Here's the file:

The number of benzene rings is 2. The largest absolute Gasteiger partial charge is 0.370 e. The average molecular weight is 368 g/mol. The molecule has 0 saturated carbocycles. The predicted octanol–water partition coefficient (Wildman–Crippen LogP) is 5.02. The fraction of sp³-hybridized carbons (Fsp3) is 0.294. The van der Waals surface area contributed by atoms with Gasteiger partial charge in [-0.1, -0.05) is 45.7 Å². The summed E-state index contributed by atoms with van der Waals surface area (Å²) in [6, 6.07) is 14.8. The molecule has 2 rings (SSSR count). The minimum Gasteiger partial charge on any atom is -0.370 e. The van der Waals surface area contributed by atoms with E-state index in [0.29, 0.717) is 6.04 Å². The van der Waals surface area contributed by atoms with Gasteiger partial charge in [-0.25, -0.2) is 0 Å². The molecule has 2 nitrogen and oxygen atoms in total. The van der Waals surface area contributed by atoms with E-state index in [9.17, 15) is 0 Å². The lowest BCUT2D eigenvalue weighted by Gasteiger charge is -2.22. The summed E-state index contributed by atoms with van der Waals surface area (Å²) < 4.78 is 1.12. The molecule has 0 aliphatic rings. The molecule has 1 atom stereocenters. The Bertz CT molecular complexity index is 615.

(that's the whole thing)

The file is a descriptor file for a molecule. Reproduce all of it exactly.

The number of benzene rings is 2. The largest absolute Gasteiger partial charge is 0.370 e. The average molecular weight is 368 g/mol. The molecule has 0 saturated carbocycles. The predicted octanol–water partition coefficient (Wildman–Crippen LogP) is 5.02. The fraction of sp³-hybridized carbons (Fsp3) is 0.294. The van der Waals surface area contributed by atoms with Gasteiger partial charge in [-0.1, -0.05) is 45.7 Å². The summed E-state index contributed by atoms with van der Waals surface area (Å²) in [6, 6.07) is 14.8. The molecule has 2 rings (SSSR count). The minimum Gasteiger partial charge on any atom is -0.370 e. The van der Waals surface area contributed by atoms with E-state index in [0.29, 0.717) is 6.04 Å². The van der Waals surface area contributed by atoms with Gasteiger partial charge in [-0.25, -0.2) is 0 Å². The molecule has 2 nitrogen and oxygen atoms in total. The van der Waals surface area contributed by atoms with E-state index in [9.17, 15) is 0 Å². The lowest BCUT2D eigenvalue weighted by Gasteiger charge is -2.22. The summed E-state index contributed by atoms with van der Waals surface area (Å²) < 4.78 is 1.12. The molecule has 0 aliphatic rings. The molecule has 1 atom stereocenters. The Bertz CT molecular complexity index is 615.